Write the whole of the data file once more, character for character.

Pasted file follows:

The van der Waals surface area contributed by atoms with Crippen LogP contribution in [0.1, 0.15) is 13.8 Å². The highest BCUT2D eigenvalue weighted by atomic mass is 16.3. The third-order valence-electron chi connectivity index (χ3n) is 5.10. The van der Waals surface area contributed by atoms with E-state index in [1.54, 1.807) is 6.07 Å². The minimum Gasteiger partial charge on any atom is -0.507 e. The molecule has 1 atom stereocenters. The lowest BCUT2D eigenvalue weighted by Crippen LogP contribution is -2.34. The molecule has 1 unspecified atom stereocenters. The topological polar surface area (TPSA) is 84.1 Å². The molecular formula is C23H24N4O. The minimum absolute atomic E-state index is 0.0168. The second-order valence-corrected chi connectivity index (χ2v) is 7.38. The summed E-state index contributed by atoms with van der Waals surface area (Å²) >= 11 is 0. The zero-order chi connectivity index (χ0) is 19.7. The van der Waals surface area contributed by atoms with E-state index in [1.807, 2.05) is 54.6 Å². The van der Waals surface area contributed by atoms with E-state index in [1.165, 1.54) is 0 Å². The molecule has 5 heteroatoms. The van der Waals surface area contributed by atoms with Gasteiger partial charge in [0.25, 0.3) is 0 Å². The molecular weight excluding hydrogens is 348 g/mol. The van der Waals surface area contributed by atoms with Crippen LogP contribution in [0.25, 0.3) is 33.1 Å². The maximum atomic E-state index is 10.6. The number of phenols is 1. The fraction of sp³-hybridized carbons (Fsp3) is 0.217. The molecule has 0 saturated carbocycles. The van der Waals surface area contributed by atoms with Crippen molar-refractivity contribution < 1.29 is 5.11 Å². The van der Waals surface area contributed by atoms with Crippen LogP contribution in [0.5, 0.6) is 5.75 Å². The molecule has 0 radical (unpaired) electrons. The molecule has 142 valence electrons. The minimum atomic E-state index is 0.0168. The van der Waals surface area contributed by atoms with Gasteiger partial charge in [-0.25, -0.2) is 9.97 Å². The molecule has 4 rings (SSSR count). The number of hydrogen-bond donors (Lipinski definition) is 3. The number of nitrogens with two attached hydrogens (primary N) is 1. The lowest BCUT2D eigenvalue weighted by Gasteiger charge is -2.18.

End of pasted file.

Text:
The van der Waals surface area contributed by atoms with Crippen LogP contribution in [0.1, 0.15) is 13.8 Å². The highest BCUT2D eigenvalue weighted by atomic mass is 16.3. The third-order valence-electron chi connectivity index (χ3n) is 5.10. The van der Waals surface area contributed by atoms with E-state index in [1.54, 1.807) is 6.07 Å². The minimum Gasteiger partial charge on any atom is -0.507 e. The molecule has 1 atom stereocenters. The lowest BCUT2D eigenvalue weighted by Crippen LogP contribution is -2.34. The molecule has 1 unspecified atom stereocenters. The topological polar surface area (TPSA) is 84.1 Å². The molecular formula is C23H24N4O. The minimum absolute atomic E-state index is 0.0168. The second-order valence-corrected chi connectivity index (χ2v) is 7.38. The summed E-state index contributed by atoms with van der Waals surface area (Å²) >= 11 is 0. The zero-order chi connectivity index (χ0) is 19.7. The van der Waals surface area contributed by atoms with E-state index in [1.807, 2.05) is 54.6 Å². The van der Waals surface area contributed by atoms with E-state index in [1.165, 1.54) is 0 Å². The molecule has 5 heteroatoms. The van der Waals surface area contributed by atoms with Gasteiger partial charge in [0.25, 0.3) is 0 Å². The molecular weight excluding hydrogens is 348 g/mol. The van der Waals surface area contributed by atoms with Crippen LogP contribution in [0.25, 0.3) is 33.1 Å². The maximum atomic E-state index is 10.6. The number of phenols is 1. The fraction of sp³-hybridized carbons (Fsp3) is 0.217. The molecule has 0 saturated carbocycles. The van der Waals surface area contributed by atoms with Crippen molar-refractivity contribution < 1.29 is 5.11 Å². The van der Waals surface area contributed by atoms with Crippen LogP contribution in [0.5, 0.6) is 5.75 Å². The molecule has 0 radical (unpaired) electrons. The molecule has 142 valence electrons. The minimum atomic E-state index is 0.0168. The van der Waals surface area contributed by atoms with Gasteiger partial charge in [-0.25, -0.2) is 9.97 Å². The molecule has 4 rings (SSSR count). The number of hydrogen-bond donors (Lipinski definition) is 3. The number of nitrogens with two attached hydrogens (primary N) is 1. The lowest BCUT2D eigenvalue weighted by Gasteiger charge is -2.18.